LAOOMBE, and SHIPMAN, Circuit Judge.. PER CURIAM. We agree in this case with the court below that the damage to the wool of the libelant was due, not to "fault or error in the management or navigation of the vessel," but to negligence in the loading or stowage of the cargo; and deem it unnecessary to add anything to the observations of Judge Brown upon the point. A majority of the court also concur in the conclusions of the court below thattheexception in the bill of lading for liability for "damage by stowage, ·.:. * * though caused by the negligence of the master," notwithstanding the provision that the contract should be governed by the law of the flag (English), did not relieve the owner of the steamship, such a stipulation being against the public policy of this country, and therefore not enforceable by its courts; and approve the decisions in The Trinacria, 42 Fed. 863; The Glemuavis, 69 Fed. 472; The Iowa, 50 Fed. 561. In this view of the case it i8 unnecessary· to decide whether the prohibitions of the Harter act apply to a bill of lading issued at a foreign port. The decree is af· firmed, with interest and costs. YOOMBE, Oircuit Judge, concurs in result:.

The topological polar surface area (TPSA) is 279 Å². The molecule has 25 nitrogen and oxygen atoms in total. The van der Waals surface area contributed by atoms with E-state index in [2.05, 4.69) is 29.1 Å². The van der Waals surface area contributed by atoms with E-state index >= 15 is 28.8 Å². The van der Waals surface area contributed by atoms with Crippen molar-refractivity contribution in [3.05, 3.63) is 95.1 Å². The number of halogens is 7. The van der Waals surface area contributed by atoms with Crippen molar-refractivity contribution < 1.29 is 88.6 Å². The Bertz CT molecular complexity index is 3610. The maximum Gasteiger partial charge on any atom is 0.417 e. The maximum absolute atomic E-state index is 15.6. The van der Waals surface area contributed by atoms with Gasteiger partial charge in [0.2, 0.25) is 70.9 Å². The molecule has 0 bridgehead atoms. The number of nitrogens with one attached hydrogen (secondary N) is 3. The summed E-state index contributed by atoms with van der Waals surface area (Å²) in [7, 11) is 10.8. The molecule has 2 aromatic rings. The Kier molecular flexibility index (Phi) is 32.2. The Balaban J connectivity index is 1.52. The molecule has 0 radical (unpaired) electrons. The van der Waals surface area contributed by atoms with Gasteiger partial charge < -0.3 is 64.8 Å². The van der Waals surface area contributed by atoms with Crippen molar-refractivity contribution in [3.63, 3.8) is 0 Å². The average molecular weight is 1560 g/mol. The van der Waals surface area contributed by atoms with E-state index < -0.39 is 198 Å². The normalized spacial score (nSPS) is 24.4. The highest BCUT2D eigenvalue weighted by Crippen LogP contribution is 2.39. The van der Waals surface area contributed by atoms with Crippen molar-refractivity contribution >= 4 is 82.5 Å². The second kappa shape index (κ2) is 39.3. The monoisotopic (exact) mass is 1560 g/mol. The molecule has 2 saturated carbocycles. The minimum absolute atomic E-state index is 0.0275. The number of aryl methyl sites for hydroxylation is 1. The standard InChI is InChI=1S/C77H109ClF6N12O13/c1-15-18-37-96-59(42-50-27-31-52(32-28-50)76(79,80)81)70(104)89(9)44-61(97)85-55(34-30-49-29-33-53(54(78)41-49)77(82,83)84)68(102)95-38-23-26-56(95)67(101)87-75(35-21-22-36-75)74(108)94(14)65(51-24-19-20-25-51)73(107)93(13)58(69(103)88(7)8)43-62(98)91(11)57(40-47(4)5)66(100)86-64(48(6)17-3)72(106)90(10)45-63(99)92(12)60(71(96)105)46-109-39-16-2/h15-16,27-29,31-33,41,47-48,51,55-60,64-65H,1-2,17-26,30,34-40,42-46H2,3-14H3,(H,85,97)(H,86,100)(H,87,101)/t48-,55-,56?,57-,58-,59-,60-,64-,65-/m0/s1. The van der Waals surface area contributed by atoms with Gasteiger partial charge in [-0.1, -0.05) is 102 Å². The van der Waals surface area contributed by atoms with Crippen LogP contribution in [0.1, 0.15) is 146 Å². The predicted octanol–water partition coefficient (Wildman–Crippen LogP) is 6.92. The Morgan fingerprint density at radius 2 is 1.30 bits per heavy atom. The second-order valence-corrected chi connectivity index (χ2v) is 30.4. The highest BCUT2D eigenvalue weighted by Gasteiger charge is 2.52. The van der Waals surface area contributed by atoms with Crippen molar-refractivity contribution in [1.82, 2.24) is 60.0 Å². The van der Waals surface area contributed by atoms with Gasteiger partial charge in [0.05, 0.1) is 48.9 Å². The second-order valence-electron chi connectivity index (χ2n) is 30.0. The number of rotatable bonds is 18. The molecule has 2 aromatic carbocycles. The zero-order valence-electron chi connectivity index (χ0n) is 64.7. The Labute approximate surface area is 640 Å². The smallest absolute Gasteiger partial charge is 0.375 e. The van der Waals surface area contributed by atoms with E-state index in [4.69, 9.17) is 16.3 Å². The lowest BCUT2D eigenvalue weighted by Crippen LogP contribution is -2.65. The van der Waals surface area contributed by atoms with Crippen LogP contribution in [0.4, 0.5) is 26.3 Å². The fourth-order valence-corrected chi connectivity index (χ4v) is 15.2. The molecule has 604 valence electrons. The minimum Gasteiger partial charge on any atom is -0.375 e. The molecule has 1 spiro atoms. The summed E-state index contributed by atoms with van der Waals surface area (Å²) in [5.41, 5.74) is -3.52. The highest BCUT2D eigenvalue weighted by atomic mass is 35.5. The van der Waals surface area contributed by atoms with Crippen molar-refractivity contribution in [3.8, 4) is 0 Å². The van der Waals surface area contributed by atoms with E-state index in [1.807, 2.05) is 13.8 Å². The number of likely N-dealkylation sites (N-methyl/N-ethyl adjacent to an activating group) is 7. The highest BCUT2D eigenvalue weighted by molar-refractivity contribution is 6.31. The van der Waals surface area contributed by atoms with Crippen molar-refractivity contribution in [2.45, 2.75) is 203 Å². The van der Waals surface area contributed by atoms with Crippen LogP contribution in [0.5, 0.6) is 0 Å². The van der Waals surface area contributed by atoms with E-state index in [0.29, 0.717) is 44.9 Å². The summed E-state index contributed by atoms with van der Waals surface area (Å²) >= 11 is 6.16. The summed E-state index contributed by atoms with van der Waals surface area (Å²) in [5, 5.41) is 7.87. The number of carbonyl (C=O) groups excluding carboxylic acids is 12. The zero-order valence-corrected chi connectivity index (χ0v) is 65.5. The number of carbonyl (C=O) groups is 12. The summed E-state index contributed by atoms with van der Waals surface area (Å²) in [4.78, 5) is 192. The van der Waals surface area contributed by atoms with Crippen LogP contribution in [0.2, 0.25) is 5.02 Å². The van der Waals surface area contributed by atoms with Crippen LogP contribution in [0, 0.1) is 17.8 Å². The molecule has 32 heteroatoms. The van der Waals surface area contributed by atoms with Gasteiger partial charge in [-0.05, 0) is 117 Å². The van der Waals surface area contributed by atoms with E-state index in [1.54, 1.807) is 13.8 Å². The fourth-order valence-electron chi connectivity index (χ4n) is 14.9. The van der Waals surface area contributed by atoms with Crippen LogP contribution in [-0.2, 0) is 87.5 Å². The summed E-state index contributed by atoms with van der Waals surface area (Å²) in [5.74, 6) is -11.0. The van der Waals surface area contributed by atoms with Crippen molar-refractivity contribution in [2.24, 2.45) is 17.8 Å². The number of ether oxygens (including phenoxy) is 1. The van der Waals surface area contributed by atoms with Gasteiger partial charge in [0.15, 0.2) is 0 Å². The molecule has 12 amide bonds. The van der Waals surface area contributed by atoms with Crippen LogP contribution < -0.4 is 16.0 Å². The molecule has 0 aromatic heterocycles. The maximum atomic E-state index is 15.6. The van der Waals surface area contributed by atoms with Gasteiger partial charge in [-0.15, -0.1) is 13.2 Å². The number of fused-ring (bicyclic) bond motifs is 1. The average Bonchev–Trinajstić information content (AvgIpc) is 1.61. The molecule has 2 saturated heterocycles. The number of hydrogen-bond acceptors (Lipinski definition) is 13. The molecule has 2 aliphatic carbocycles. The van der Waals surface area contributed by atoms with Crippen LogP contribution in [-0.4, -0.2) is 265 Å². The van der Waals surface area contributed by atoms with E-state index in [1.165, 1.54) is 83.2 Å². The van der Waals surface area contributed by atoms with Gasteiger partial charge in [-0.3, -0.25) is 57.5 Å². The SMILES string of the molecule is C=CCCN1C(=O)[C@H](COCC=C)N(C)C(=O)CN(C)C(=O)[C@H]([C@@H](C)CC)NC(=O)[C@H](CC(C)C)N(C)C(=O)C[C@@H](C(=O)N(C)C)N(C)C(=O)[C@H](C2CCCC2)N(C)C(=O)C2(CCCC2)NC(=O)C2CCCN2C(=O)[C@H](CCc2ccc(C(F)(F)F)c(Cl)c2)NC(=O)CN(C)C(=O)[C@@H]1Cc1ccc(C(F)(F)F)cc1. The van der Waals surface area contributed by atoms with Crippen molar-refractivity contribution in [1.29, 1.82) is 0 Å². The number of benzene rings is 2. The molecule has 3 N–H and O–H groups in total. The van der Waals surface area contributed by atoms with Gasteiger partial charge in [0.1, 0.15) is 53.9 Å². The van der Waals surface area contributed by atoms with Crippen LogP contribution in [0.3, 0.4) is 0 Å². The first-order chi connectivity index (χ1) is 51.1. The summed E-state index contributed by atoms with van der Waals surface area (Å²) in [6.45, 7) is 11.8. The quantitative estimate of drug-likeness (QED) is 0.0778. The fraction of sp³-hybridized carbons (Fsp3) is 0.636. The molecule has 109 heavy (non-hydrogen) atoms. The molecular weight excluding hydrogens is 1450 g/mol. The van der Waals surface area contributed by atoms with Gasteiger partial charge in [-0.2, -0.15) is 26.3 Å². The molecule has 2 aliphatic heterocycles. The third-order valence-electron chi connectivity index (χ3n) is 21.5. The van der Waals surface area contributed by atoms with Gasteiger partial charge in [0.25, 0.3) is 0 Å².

CHRYSTALet al. v. FLINT et aL (DIstrict Court, S. D. New York. September 9, 1897.) 1.
GENERAL AVERAGE-NEGI,IGENT STRANDING-HARTER AOT.
Under section 3 of the Harter act of FebruaTy 13, 1893, provIding that If the ship owner shall exercise due diligence to make the vessel seaworthy, neither the vessel nor her owner shall be responsible for faults or errors in· her navigation or management, the shIp owner has a right to contrIbution In general average for sacrifices made to save vessel and cargo stranded, although the .stranding occurred through the negligence of the officers ,of the vessel. In a general average adjustment to be stated "according to the established usages and laws" of the port of New York, the allowance of freight upon -jettisoned gooQ,s Is the full freIght as per bill of lading. The recent practice of the English adjusters to allow only net freight in such cases has not been a«Opted in New York.
2.f.BAME-AI,LOWANCE OF GROSS FREIGHT ON JETTISONED GOODS.
& 00., to recover upon a general average bond. ,Cowen, Wing, Putnam & Burlingham, for libelants. Butler, Notman, J oline & Mynderse, for respondents.
a libel by George Ohrystal and others against Flint, Eddy
BROWN, District Judge.. In November, 1895, the British steamship Irrawaddy, upon a voyage from Trinidad to New York, stranded on the coast of New Jersey, through negligence in navigation.. Up to the tbue of stranding it is admitted that she was properly manned and equipped, and seaworthy. In endeavoring to get her off the beach by working her propeller with reversed engines, her machinery was damaged by sanding and by water from leaks; which was allowed to flow into the engine room in order that might be pumped out; and, on the sluices becoming choked, holes were bored in the bulk·